2020 was a year of tumultuous change, forcing Nashville and the rest of the country to reckon with economic and health disparities exposed by the COVID-19 pandemic; the realities of systemic-racial inequality; and ongoing questions of what it means to participate in American democracy. A Time to Heal, the 14th documentary in NPT’s award-winning Next Door Neighbors series, explores each of these areas through the lens of Nashville’s immigrant and refugee communities. WPLN’s Nina Cardona narrates the documentary.
A Time to Heal premieres Thursday, May 27, at 8 p.m. and will be available for online viewing at video.wnpt.org/show/next-door-neighbors. Additional airtimes on NPT are Sunday, May 30, at 6:30 p.m.; Wednesday, June 2, at 12 a.m.; and Monday, June 21, at 12:30 a.m. A Time to Heal will air on NPT2 Monday, May 31, at 8 a.m. and Tuesday, June 1, at 1 p.m.
As shutdowns and other realities of the COVID-19 pandemic began to affect society, it quickly became clear that some communities and segments of the population were being hit harder than others. “We conducted extensive research conversations and showed up at critical events because we knew it would be important to document the historic events of 2020,” said Shawn Anfinson, A Time to Heal’s producer. “At every juncture we found individuals from the immigrant community who were eager to give voice to their personal experiences.”
A Time to Heal outlines factors contributing to the pandemic’s disproportionate effect on immigrant and refugee communities. “First of all, they are essential workers that work in construction, food plants or warehouses where they cannot work remotely. They have to report to work,” Muna Muday, then-CDC foundation associate at the Metro Nashville Public Health Department, says in the documentary.
“And secondly, they live in crowded apartments. So intergenerational households, which makes it very difficult for isolation and quarantine,” Muday continues. “There’s issues of language barriers. There’s issues of access to health care. So all of these things have been a predominant factor in terms of why these populations are very vulnerable with this virus.”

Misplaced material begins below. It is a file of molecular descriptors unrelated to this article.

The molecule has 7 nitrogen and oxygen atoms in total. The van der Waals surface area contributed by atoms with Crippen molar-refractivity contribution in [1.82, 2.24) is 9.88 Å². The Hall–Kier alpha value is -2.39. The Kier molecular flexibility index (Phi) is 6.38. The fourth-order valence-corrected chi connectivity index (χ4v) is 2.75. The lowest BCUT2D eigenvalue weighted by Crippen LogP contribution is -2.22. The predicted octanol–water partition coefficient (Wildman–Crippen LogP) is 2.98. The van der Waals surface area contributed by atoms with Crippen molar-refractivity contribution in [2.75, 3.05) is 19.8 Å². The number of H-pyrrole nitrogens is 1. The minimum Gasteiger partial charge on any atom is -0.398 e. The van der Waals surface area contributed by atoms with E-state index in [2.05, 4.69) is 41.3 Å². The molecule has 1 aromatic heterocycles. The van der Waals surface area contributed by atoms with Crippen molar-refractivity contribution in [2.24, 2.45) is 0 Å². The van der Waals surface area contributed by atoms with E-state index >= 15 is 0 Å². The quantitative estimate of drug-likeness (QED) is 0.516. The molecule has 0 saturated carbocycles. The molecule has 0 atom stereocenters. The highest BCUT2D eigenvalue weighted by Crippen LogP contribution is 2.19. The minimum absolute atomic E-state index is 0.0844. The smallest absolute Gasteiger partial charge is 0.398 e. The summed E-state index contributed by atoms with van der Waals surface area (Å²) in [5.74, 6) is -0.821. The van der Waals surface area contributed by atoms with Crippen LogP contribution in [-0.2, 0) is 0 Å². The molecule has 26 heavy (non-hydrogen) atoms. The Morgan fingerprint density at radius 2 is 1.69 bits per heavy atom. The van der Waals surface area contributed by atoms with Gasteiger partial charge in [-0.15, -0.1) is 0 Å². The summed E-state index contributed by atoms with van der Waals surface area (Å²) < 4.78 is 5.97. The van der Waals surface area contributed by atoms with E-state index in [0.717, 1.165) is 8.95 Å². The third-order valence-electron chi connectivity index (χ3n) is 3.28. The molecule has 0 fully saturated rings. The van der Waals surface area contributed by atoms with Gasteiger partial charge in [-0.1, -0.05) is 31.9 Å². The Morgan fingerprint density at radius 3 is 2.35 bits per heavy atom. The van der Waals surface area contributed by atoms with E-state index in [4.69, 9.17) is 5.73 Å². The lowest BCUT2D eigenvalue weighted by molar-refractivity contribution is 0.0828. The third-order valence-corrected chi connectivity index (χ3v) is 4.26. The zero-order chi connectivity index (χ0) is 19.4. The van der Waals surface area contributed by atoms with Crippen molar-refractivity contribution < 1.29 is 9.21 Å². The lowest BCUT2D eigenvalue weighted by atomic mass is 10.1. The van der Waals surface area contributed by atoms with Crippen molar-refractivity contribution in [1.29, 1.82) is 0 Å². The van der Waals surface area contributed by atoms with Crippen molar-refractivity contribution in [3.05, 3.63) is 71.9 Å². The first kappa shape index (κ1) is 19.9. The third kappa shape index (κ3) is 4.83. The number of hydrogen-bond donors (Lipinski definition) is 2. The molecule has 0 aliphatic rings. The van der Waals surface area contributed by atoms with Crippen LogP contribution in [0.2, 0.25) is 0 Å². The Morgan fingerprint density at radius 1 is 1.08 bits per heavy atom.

But the pandemic was only one of the issues faced by communities over the past year. A Time to Heal also considers calls for social justice through people like Rwandan refugee Claude Gatabuke, co-founder of Nashville’s Black Lives Matter chapter; as well as Metro Council Member At-Large Zulfat Suara, the first Muslim woman to hold elected office in Tennessee.
“We cannot deal with the issue if we do not acknowledge there’s an issue,” Suara says in A Time to Heal. “And there is an issue here, there’s an issue of inequity – even in the way we protest, even in the way we respond to protests, even in the things that we protest about, even in our feeling that it’s our right to protest.”
The final section of A Time to Heal deals with election participation, running for office and serving one’s community. Naturalized citizens make up 10 percent of the U.S. electorate, according to the Pew Research Center. That’s more than 23 million voters – a number that has nearly doubled since 2000 – and as A Time to Heal shows, those voters are interested in exercising their electoral power.
Daniella Peterson, a newly minted U.S. citizen and a volunteer with the Tennessee Immigrant & Refugee Rights Coalition, also known as TIRRC, in Chattanooga, sums it up this way in the documentary: “I want to be part of my community and I want to be part of the change that we do…. I want to see a city that can prosper for everyone, that everyone has a voice and is heard. So we have to make sure to have officials that can, are able and want to hear us.”
NPT’s Next Door Neighbors: A Time to Heal is made possible by the generous support of the Nissan Foundation.
NPT’s Next Door Neighbors series looks at Nashville’s status as a destination city for refugees and immigrants and explores the rich diversity of people now calling Nashville home. Through documentaries, extensive outreach and continued relationships with Nashville’s immigrant and refugee communities, the Next Door Neighbors project aims to increase understanding of unfamiliar cultures, highlight the experiences and successes of Nashville’s immigrants, and mediate a community-wide conversation about who we are as Nashvillians.